In the streaming era, data on a show’s viewership and popularity is harder to come by. It’s no longer as simple as setting up a Nielsen box to get data on a show being watched across TVs, phones, tablets, and the web. One company solving this problem for content owners, broadcasters and streamers alike is Whip Media Group, parent company to the TV and movie tracking app TV Time. The company announced today it’s raised $50 million in Series D funding to continue to grow its business.
The round was led by asset management firm Eminence Capital and includes participation from Raine Ventures. To date, Whip Media Group has raised $115 million from Raine Ventures, Eminence, IVP and others.
Whip Media Group has a varied history. TV Time began as WhipClip, a source for a legal collection of GIFs from favorite shows. But following the company’s acquisition of French startup TVShow Time in December 2016, it pivoted to become a social TV community. The TV Time app allows users to track their favorite shows by marking episodes as watched, as well as join in the show’s community on the app where users discuss the episode; share photos, screencaps, and memes; take polls; and more. Its recommendations feature also helps users find more things to watch.
The company rebranded as Whip Media Group to reflect that it’s now home to a handful of businesses, including the TV Time app, as well as TheTVDB, an entertainment database for TV and movies and, more recently, the content value management platform, Mediamorph.
Though consumers only interact with the TV Time app, those engagements help to fuel Whip Media Group’s larger business.
Today, the TV Time app has anywhere between 800,000 and a million active users per day. And 50% of users contribute some sort of data — for example, following a show, creating content, liking another user’s post, reviewing an episode, commenting, and so on. To date, TV Time has tracked over 15 billion episodes.
Initially, TV Time was using this data was being used to develop a new type of ratings system for the cord-cutting era. But TV Time learned that a show’s ratings don’t matter to video-on-demand services that don’t sell advertising. Instead, what TV Time could provide was emotional data on how users responded to shows.
“By collecting [this data] we can build these models to not only say what people are watching, but also start to predict what they’re going to watch next,” says Whip Media Group CEO Richard Rosenblatt.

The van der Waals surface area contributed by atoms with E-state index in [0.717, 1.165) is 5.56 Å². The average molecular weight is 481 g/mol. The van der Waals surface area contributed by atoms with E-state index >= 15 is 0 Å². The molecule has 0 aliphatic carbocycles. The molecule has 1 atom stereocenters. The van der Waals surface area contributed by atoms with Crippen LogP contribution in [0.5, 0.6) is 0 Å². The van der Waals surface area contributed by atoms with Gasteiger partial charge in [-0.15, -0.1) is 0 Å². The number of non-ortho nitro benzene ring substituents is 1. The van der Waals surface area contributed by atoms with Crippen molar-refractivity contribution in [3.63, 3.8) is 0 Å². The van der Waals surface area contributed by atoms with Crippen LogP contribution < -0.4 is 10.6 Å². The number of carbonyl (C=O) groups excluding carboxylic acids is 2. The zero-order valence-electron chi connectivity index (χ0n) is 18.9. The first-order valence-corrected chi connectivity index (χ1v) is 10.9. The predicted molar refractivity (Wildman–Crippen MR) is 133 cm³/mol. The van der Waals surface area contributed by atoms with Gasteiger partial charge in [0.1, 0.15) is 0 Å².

In addition, the engagement data can help streamers find out things they never could before — like which moment in an episode had huge spikes of user interest, i.e. “the most memed moment.” This data can help them to better market the show as well as help them think about the show’s direction for future seasons.
Now, with the acquisition of Mediamorph, Whip Media Group can also help to value content. This allows buyers and sellers to make determinations about where to sell shows and for how much.
This data is highly valuable to Whip Media Group’s clients, which include more than 50 of the biggest names in entertainment — like Disney, Warner Bros., Hulu, NBCU, Paramount, Sony, Lionsgate, BBC, HBO, AT&T, T-Mobile, Liberty Global, Discovery and United Talent Agency. (There are other large, household names in streaming that also use the company’s data, but can’t be disclosed due to NDAs.)
When a content owner sells a show to a modern-day streaming service, they often have no way of knowing how it performs.
Whip Media Group, starting at the end of Q1, will be able to start making predictions about where a particular piece of content available for sale should go, says Rosenblatt.
“We will be able to roll out, starting in the first quarter, an ‘engagement score,’ where [content owners will] actually be able to look at how one piece of content engages a certain demographic or a certain geography differently than another piece of content,” Rosenblatt explains. “If you think about how ad networks got started 20 years ago — and you were trying to match the right consumer with the right ad, and all that mattered was if they clicked. Nothing else mattered. Google won because they had the best data, the best models…that’s what we want to do,” he continues.
“We want to put the right piece of content on the right platform, in the right country, to the right demographic. And we don’t think that there’s anyone else in this position like we are — that has all of that between Mediamorph and TV Time,” he says.
This data is more important than ever in an era where core classics are selling for as much as half a billion (like the “Seinfeld” sale to Netflix or “Friends” to HBO Max) or even more (like the billion-plus-dollar deal for “Big Bang Theory,” which also went to HBO Max.)
More broadly, global online television episode and movie revenues will reach $159 billion in 2024; more than double the $68 billion recorded in 2018, according to Research and Markets.
Whip Media Group’s new round of funding is being used, in part, to help pay for the Mediamorph acquisition, which was a combination of cash and stock. But the majority is being used to grow the business, including by expanding the company’s sales and data teams and accelerating product development.
The company has already hired 20 people so far and expects to hire 50 by year-end, mostly on the data and engineering sides.
“Whip Media Group is building software and data solutions that will transform the way content is being bought and sold throughout the global entertainment ecosystem,” said Ricky Sandler, Chief Executive Officer of Eminence Capital, in a statement. “We believe in their vision and their exceptional leadership and technology teams and are excited to partner with them as they rapidly expand their business.”
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